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Vibrating Sample Magnetometer (VSM)

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Published: Mon, 12 Mar 2018

  • Robert Konstandelos

 

Operation

A sample is made to oscillate using a vibrational unit extended on a rod. The sample is placed between two electromagnetic pieces which are used as the applied field for this this experiment. With the sample oscillating induces a voltage between the search coils which creates a signal to determine the magnetic properties of the sample. Reference coils are used to create a reference signal such that noise generated from the signal can be filtered using a lock-in amplifier [1]. Because the signal and the reference signal are directly related through its voltage and amplitude means that precise measurements can be recorded using a voltmeter. Calibration methods are important to determine the relation between the voltages induced by the magnetic field and the sample and their magnetic properties. Calibrating the applied field is done by increasing the voltage in steps measuring the field until reaching a maximum. The system is calibrated using a nickel standard normally as a number of volts per unit of magnetic moment. Many materials such as types of barium ferrite or alnico materials can be placed inside to determine properties. These properties include remanence, coercivity, intrinsic coercivity and operating points once the system has been calibrated.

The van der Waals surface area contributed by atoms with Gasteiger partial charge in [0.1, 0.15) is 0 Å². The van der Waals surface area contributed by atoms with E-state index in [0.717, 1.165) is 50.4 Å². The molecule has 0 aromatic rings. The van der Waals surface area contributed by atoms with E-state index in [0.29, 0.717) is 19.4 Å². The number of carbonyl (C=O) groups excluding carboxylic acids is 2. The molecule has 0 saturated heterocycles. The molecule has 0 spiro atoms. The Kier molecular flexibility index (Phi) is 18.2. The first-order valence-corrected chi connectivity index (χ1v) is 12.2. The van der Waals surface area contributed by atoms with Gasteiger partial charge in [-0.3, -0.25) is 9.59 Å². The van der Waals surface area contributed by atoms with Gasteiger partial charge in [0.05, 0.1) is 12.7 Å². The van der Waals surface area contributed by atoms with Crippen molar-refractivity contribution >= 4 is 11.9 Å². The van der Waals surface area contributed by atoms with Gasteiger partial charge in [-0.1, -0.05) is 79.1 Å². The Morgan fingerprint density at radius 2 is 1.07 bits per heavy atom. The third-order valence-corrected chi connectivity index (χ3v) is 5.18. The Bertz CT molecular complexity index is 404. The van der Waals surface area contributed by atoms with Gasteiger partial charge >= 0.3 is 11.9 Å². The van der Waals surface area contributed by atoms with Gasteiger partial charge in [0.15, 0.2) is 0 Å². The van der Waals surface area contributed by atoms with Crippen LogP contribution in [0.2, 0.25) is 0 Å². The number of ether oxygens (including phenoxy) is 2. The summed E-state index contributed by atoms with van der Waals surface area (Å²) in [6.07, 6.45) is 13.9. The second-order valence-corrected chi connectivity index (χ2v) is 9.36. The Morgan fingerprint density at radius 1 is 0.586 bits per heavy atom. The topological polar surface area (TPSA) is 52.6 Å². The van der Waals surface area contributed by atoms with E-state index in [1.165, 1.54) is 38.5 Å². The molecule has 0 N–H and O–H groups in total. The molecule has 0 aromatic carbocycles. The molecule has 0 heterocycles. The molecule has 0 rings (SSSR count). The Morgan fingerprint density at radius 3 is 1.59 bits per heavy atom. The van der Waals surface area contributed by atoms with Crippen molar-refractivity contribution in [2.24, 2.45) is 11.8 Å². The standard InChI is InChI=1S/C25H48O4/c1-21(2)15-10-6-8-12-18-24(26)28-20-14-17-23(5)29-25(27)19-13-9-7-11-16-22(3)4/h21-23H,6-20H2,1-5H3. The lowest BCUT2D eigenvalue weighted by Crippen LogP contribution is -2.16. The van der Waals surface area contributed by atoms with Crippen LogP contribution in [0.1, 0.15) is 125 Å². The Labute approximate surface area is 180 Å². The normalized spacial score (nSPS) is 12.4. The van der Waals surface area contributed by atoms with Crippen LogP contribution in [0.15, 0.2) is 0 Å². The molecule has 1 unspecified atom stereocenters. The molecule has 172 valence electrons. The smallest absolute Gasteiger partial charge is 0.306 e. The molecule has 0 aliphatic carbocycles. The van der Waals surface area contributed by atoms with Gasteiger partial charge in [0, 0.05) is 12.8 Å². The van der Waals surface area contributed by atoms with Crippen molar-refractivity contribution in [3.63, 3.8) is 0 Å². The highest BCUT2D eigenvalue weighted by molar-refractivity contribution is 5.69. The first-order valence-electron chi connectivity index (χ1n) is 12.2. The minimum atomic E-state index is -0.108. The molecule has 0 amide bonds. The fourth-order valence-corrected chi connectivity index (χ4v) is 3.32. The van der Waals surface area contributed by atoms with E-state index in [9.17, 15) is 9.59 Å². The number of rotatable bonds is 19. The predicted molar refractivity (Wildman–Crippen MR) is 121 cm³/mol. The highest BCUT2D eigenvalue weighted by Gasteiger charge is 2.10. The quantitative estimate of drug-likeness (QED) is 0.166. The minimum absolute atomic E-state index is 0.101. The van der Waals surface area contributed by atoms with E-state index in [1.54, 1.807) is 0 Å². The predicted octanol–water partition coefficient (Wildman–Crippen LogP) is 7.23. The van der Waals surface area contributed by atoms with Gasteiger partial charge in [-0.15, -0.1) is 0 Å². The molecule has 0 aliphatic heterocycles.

Advantages and Disadvantages in terms of experimental facets

The key advantage is the precision and accuracy of VSMs. Taking measurements at a range of angles once detection arrangements for the coils have been devised can be done. The advantage of sample vibration perpendicularly to the applied field can be found once the detection coils have been arranged appropriately. This means that there is the ability to test the sample at different angles. The positioning of the coils are done in a way to reduce the effects of sample position variation and external field variation- essentially deep into the applied field shown in figure 1. Disadvantages are that they are not well suited for determining the magnetisation loop or the hysteresis curve due to the demagnetising effects of the sample. Another problem is that, particularly for the VSM used in the third year laboratory is that temperature dependence cannot be controlled.

Figure 1. A schematic layout of the VSM

2. B-H Hysteresis Loop Tracer

Operation